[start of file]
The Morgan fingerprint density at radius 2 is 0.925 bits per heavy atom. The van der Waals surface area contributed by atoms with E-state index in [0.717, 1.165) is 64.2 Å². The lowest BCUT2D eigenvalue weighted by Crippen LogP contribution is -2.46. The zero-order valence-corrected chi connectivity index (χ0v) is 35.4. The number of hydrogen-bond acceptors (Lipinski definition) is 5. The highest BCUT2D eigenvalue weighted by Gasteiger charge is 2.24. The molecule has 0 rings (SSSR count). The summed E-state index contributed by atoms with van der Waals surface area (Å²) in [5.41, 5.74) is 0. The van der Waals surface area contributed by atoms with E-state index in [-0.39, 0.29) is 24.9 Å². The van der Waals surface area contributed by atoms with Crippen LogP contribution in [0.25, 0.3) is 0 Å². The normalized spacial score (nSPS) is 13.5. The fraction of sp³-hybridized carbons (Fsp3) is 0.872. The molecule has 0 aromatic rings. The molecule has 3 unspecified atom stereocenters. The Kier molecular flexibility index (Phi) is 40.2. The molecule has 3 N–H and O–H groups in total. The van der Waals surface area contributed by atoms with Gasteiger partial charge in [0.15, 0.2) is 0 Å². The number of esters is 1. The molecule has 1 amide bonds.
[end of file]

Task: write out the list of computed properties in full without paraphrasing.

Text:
The Morgan fingerprint density at radius 2 is 0.925 bits per heavy atom. The van der Waals surface area contributed by atoms with E-state index in [0.717, 1.165) is 64.2 Å². The lowest BCUT2D eigenvalue weighted by Crippen LogP contribution is -2.46. The zero-order valence-corrected chi connectivity index (χ0v) is 35.4. The number of hydrogen-bond acceptors (Lipinski definition) is 5. The highest BCUT2D eigenvalue weighted by Gasteiger charge is 2.24. The molecule has 0 rings (SSSR count). The summed E-state index contributed by atoms with van der Waals surface area (Å²) in [5.41, 5.74) is 0. The van der Waals surface area contributed by atoms with E-state index in [-0.39, 0.29) is 24.9 Å². The van der Waals surface area contributed by atoms with Crippen LogP contribution in [0.25, 0.3) is 0 Å². The normalized spacial score (nSPS) is 13.5. The fraction of sp³-hybridized carbons (Fsp3) is 0.872. The molecule has 0 aromatic rings. The molecule has 3 unspecified atom stereocenters. The Kier molecular flexibility index (Phi) is 40.2. The molecule has 3 N–H and O–H groups in total. The van der Waals surface area contributed by atoms with Gasteiger partial charge in [0.15, 0.2) is 0 Å². The number of esters is 1. The molecule has 1 amide bonds.